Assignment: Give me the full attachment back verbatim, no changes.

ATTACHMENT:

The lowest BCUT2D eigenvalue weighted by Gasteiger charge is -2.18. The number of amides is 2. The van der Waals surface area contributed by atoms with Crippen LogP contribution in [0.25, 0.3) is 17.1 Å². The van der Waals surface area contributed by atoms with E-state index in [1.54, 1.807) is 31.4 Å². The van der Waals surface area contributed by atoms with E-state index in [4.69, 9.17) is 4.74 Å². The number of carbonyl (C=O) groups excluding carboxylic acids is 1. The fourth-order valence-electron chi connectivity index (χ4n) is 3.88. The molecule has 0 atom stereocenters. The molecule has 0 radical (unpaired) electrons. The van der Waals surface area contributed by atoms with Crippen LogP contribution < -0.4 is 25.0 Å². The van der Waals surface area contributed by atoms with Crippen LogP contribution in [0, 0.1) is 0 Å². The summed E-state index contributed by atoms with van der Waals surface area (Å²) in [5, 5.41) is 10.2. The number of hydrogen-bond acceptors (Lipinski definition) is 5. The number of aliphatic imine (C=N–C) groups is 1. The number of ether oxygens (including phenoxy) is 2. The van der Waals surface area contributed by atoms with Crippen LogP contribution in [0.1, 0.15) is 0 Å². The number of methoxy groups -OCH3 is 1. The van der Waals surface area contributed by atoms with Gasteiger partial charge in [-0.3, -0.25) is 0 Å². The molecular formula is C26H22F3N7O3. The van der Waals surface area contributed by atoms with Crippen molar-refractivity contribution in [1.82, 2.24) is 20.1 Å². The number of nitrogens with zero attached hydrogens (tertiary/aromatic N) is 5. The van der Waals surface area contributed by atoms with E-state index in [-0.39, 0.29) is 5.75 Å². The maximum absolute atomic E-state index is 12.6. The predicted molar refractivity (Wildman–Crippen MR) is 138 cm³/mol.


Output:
The lowest BCUT2D eigenvalue weighted by Gasteiger charge is -2.18. The number of amides is 2. The van der Waals surface area contributed by atoms with Crippen LogP contribution in [0.25, 0.3) is 17.1 Å². The van der Waals surface area contributed by atoms with E-state index in [1.54, 1.807) is 31.4 Å². The van der Waals surface area contributed by atoms with E-state index in [4.69, 9.17) is 4.74 Å². The number of carbonyl (C=O) groups excluding carboxylic acids is 1. The fourth-order valence-electron chi connectivity index (χ4n) is 3.88. The molecule has 0 atom stereocenters. The molecule has 0 radical (unpaired) electrons. The van der Waals surface area contributed by atoms with Crippen LogP contribution < -0.4 is 25.0 Å². The van der Waals surface area contributed by atoms with Crippen LogP contribution in [0, 0.1) is 0 Å². The summed E-state index contributed by atoms with van der Waals surface area (Å²) in [5, 5.41) is 10.2. The number of hydrogen-bond acceptors (Lipinski definition) is 5. The number of aliphatic imine (C=N–C) groups is 1. The number of ether oxygens (including phenoxy) is 2. The van der Waals surface area contributed by atoms with Crippen LogP contribution in [0.1, 0.15) is 0 Å². The number of methoxy groups -OCH3 is 1. The van der Waals surface area contributed by atoms with Gasteiger partial charge in [-0.3, -0.25) is 0 Å². The molecular formula is C26H22F3N7O3. The van der Waals surface area contributed by atoms with Crippen molar-refractivity contribution in [1.82, 2.24) is 20.1 Å². The number of nitrogens with zero attached hydrogens (tertiary/aromatic N) is 5. The van der Waals surface area contributed by atoms with E-state index in [-0.39, 0.29) is 5.75 Å². The maximum absolute atomic E-state index is 12.6. The predicted molar refractivity (Wildman–Crippen MR) is 138 cm³/mol.